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Dear Colleague:

2011 is shaping up to be a very exciting year at ASPE.

Building on our momentum from two sold out topical meetings in 2010, ASPE has teamed up with euspen to organize a joint topical meeting in the spring of 2011 on Structured and Freeform Surfaces. Over 40 submissions have been received for what promises to be our third consecutive sold out topical meeting. We are also working on a second topical meeting for this coming summer.

Our Annual Meeting is being held this year in Denver, CO from November 13 to November 18, 2011. Coincidentally, ASME is also holding its annual meeting in Denver a few city blocks from ASPE's Annual Meeting. We are exploring ways to build on this confluence of precision and mechanical engineers. When we first considered starting a new society in 1986, one of our options was to start a new division in ASME. While we did not go that route, there are some areas of common interest and I am interested in any ideas you may have to interact with them in Denver.

2011 will be a year of changes. The website will be updated very shortly for easier navigation and access to past conference papers. The website offers an updated look signifying the move into our second quarter century of service to the precision engineering community.

The ASPE Board of Directors is also looking for ways to improve and grow ASPE's influence in American manufacturing. Your ideas are invaluable to mold ASPE to fit your evolving interests and needs and to attract a broader membership base into ASPE.

I look forward to hearing from you and seeing you at an ASPE Meeting in 2011.

Best wishes and a Happy New Year.

Tom Dow, Executive Director ASPE

Precision Tips


Precision manufacturing requires precise motions. Rigid body motion has six degrees of freedom, XYZ and rotation about these axes. Therefore when motion is required, the non-motion degrees of freedom, six-minus-n motion degrees, must be fixed. If a machine/instrument is constrained in more than six-minus-n ways, stresses and strains will occur, decreasing performance. Mounts that are constrained to six-minus-n motion degrees are called Kinematic Mounts.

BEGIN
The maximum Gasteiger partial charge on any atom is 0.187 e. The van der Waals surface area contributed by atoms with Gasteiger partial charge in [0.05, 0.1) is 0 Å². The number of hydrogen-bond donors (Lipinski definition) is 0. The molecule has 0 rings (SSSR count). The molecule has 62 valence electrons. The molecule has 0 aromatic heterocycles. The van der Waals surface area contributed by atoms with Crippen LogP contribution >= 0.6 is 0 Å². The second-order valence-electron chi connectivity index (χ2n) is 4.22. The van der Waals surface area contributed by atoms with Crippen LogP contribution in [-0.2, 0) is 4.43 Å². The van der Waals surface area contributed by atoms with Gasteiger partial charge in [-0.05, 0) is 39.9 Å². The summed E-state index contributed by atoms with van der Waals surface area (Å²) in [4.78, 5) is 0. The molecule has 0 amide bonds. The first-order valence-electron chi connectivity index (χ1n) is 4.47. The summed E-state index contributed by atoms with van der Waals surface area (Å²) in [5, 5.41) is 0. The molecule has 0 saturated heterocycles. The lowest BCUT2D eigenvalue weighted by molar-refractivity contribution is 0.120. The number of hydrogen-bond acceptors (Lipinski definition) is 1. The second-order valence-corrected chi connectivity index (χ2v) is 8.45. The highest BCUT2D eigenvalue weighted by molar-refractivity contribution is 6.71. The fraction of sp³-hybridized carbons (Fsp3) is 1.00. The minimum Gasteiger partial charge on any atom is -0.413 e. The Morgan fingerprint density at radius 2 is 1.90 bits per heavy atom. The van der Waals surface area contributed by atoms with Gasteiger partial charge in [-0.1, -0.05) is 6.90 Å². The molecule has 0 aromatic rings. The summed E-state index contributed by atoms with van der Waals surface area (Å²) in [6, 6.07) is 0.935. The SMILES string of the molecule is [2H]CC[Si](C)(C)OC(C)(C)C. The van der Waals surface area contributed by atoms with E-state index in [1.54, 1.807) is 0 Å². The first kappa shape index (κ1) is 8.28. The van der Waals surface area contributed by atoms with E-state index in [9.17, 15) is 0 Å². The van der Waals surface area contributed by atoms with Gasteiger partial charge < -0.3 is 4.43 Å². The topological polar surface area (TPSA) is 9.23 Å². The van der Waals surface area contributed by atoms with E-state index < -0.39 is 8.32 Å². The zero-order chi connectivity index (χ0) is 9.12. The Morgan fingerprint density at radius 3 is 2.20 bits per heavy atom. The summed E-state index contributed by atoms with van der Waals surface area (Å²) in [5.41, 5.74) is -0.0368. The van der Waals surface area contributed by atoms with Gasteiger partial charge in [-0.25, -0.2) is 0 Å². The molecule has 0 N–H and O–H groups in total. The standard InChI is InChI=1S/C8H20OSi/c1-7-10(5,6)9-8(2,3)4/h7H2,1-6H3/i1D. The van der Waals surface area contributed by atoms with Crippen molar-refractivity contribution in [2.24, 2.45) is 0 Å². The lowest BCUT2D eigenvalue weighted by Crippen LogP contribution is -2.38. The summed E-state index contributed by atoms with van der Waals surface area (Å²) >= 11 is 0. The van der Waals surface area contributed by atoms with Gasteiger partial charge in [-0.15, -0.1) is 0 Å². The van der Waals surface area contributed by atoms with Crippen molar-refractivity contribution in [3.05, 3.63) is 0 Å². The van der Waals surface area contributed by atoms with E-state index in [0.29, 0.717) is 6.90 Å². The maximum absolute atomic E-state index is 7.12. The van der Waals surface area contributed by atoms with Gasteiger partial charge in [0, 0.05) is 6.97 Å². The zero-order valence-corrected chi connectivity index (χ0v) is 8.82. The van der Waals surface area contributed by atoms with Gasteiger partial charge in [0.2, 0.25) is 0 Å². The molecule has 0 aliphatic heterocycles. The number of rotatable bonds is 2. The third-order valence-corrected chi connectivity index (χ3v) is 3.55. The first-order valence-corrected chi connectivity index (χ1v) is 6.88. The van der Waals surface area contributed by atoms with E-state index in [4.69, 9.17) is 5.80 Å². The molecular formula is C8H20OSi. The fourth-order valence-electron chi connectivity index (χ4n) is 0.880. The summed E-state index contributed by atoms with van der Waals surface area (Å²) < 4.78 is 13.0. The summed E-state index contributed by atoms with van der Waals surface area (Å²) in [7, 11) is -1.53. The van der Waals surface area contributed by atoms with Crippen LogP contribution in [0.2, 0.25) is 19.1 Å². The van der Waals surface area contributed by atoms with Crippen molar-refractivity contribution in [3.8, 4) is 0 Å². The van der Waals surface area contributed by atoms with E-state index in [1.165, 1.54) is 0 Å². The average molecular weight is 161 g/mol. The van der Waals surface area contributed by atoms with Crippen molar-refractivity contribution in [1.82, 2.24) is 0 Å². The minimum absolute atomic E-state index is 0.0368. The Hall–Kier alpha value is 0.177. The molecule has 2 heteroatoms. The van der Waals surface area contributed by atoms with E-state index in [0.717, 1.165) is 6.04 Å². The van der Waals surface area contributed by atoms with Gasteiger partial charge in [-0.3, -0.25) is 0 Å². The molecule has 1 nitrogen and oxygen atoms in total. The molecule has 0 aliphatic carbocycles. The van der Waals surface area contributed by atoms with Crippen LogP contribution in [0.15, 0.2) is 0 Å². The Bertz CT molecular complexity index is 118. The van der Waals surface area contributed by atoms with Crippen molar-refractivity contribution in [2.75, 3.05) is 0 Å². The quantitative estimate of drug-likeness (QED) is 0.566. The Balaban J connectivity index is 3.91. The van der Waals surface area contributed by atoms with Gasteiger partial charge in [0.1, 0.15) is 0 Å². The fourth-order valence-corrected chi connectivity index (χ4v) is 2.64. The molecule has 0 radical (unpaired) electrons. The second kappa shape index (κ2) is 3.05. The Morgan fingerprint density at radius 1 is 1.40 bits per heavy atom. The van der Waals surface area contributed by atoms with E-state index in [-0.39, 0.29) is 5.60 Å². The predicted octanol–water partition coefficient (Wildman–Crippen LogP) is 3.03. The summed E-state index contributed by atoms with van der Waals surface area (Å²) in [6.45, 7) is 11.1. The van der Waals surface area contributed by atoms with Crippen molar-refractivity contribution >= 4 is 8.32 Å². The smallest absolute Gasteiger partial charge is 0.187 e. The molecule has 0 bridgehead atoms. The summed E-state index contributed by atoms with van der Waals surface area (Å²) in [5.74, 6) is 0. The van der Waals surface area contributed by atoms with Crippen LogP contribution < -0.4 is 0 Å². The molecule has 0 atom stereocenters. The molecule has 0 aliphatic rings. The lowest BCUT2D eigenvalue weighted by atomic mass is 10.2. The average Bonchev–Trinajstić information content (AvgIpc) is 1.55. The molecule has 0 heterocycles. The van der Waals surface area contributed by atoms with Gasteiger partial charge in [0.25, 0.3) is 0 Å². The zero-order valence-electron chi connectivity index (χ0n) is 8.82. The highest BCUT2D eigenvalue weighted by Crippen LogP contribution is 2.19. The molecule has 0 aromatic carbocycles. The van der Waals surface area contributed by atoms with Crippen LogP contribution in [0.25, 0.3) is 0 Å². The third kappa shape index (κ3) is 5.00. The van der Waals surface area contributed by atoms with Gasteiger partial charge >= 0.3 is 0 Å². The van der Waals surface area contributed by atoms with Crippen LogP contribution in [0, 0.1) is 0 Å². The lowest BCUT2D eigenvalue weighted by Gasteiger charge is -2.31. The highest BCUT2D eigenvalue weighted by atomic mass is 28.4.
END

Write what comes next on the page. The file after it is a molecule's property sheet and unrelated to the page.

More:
When loads are high, robustness and stability demand more constraint and loss of precision can occur. The loss of precision can be minimized through manufacture of over-constrained degrees of freedom to exceptional tolerances minimizing stresses and inter-connecting the over-constrained degrees of freedom elastically. But this is usually obtained at the expense of increased cost.

PATTERN #3: Connect mating elements of a machine/instrument such that the number of constraints is equal and only equal to six minus the number of degrees of freedom required. If load conditions, robustness or stability cannot be met with kinematic design, employ elastically inter-connected, over-constrained mounts.


*Based on "Patterns for Precision Instrument Design", a classic ASPE tutorial by C. Teague, C. Evans and later D. Swyt. It uniquely identifies 12 foundational mechanical concepts or patterns driving precision in fabrication, assembly and metrology.

The American Society for Precision Engineering promotes the future of manufacturing in America by advancing precision engineering; though supporting education; and encouraging the development and application of precision principles.

ASPE, founded in 1986, is a non-profit organization.

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July 2010 Newsletter
September 2010 Newsletter